BCEC launches Finding a Place to Call Home
Alan Duncan, Director
Astghik Mavisakalyan, Principal Research Fellow
The Bankwest Curtin Economics Centre (BCEC)’s report, Finding a Place to Call Home, was launched at a lunch event at the Hyatt Regency Perth on Friday 1 November.
This is the seventh report in the BCEC’s Focus on the States Series and seeks to provide insights into the issues and challenges relating to immigration in Australia.
The research, co-authored by BCEC researchers Michael Dockery, Alan Duncan, Astghik Mavisakalyan, Toan Nguyen and Richard Seymour provides new evidence to better inform the debates on the labour market impact of immigrants and highlights the positive impact of immigrants on Australian economy.
Students from Wanneroo College, Aranmore Catholic College and Scotch College were in attendance.
Noongar elder Robyn Collard performed a moving welcome to country and Bankwest Executive General Manager, Sinead Taylor, opened the event.
Of Scottish descent, Sinead spoke about her experience as an immigrant having emigrated three times. She explained her experience arriving in Rotorua – a town in the north island of New Zealand renowned for its geothermal activity and Maori culture.
“I remember the welcome and integration the Rotorua community showed us. I joined the Maori culture club, and learned the Maori language at school. I was never told I couldn’t be involved in any of those experiences so when we think about the way we perceive immigration and all of the things that it takes away, we should also think about the wonderful things that it gives.”
“Australia is what it is today because of the diversity of the people, talent and thought, which is made possible through immigration. This discussion is passionate because of the change it has made to people’s lives,” Sinead said.
Sinead Taylor, Executive General Manager, Bankwest
In launching the report, BCEC Director Alan Duncan said the report findings show that there is an untapped pool of migrant workers in Australia who have the potential to deliver up to $6 billion to the economy if fully utilised.
“This skills mismatch also exists among the native-born population and if addressed here, could add a further $2 billion to our economy. If we are to fully realise our economic potential, we must capitalise on the skills and talents of all Australians, including our migrant population,” Alan said.
Alan said the report findings dispel the myth that migrants have a negative impact on Australian jobs and wages.
Report co-author and BCEC Principal Research Fellow, Astghik Mavisakalyan said the report devotes much-needed attention to the health and wellbeing of immigrants, their ability to achieve their full potential, and to take a meaningful, valued and productive role in Australian society.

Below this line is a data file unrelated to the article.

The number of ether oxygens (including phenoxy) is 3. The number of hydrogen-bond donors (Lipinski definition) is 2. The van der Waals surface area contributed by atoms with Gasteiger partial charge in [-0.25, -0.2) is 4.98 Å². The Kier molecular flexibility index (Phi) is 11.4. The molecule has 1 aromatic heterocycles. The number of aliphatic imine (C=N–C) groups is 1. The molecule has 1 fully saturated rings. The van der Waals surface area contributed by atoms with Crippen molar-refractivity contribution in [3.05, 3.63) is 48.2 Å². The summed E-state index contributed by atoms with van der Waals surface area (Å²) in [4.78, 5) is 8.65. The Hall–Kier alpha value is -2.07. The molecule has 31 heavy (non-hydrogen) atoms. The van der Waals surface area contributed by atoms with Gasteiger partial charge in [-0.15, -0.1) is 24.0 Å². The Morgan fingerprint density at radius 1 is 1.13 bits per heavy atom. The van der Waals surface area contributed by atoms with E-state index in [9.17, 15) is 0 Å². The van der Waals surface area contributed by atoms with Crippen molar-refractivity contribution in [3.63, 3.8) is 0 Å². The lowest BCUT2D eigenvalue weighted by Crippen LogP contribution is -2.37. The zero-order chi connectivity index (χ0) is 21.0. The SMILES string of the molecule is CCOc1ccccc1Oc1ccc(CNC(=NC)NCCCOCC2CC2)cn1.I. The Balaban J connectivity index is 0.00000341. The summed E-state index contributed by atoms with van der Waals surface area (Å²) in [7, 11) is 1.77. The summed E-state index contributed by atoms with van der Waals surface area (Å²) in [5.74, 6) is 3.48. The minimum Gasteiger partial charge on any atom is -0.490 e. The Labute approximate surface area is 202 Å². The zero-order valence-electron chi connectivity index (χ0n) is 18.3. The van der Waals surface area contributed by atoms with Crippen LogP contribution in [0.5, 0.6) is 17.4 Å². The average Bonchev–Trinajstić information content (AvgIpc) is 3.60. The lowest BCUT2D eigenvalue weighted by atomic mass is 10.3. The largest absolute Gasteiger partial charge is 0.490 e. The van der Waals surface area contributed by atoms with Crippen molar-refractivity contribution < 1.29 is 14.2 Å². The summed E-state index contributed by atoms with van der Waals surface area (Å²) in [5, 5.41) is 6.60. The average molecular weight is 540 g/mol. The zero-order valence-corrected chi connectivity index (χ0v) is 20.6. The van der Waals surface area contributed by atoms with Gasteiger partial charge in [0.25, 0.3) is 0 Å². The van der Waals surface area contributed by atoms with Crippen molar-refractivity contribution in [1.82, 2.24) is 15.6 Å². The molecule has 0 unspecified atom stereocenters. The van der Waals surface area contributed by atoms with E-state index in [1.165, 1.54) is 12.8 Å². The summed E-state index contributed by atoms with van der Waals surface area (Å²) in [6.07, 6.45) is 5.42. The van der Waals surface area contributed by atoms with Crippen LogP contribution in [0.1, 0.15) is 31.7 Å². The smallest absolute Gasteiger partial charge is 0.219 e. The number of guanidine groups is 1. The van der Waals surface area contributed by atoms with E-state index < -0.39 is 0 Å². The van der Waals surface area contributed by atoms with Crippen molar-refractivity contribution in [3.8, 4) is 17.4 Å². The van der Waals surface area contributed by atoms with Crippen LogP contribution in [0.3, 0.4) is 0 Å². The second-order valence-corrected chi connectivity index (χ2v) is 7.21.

Expert panellists highlighted the need to work collectively to address the issues and challenges relating to immigration in Australia.
The Hon. Dr Anne Aly MP, Federal Member for Cowan and a member of the Labor Party’s new Multicultural Affairs caucus, spoke about the need for social mobility; social trust and social capital of migrants in Australia.
“On June 9, we celebrated 50 years of being in Australia. My family moved from Egypt fifty years’ ago, and my dad was an engineer in Egypt. When he arrived in Australia, he worked in a factory and eventually became a bus driver,” Anne said.
“This underemployment and underutilisation of migrants has become embedded in Australia’s multicultural story of what it means to be an immigrant in Australia. I think we really need to look at how we change that.”
“We often talk about Australia as a really successful multicultural nation but the fact is multiculturalism, the concept of multiculturalism, what we understand by multiculturalism and how we as Australians live and breathe multiculturalism, really needs to move on,” Anne said.
Dr John Byrne, WA Equal Opportunity Commissioner said that employers and CEOs need to do their part to address underemployment and skills mismatch issues faced by migrants in Australia.
“Most Australian businesses and public services lack diversity, of both women and minority groups, within their organisations which becomes even more apparent in more senior roles.
“Diversity and wide ranging life experiences provide new ideas and innovations for businesses and a cultural richness for our society, and this research will assist government in understanding the value of migrants becoming immersed in all facets of Australian life.”
Tamkin Essa is an international relations and journalism student at Curtin University, and works at the Youth Affairs Council of WA, leading the Multicultural Youth Advocacy Network of WA.
Tamkin spoke about the importance of education and said that one of the solutions to achieving equal opportunities for migrants is to ensure people understand migration and multiculturalism.
“We can start by making sure public schools are equipped with the tools and resources to educate children on immigration, and how it is a defining feature of Australia’s economic and social life and how it will shape the nature of tomorrow’s Australia.
In closing the event, Curtin’s Deputy Vice-Chancellor of Research Professor Chris Moran said there is some serious introspection from ourselves that’s required when we think of what we can do to help immigrants achieve their full potential, and to take a meaningful, valued and productive role in Australian society.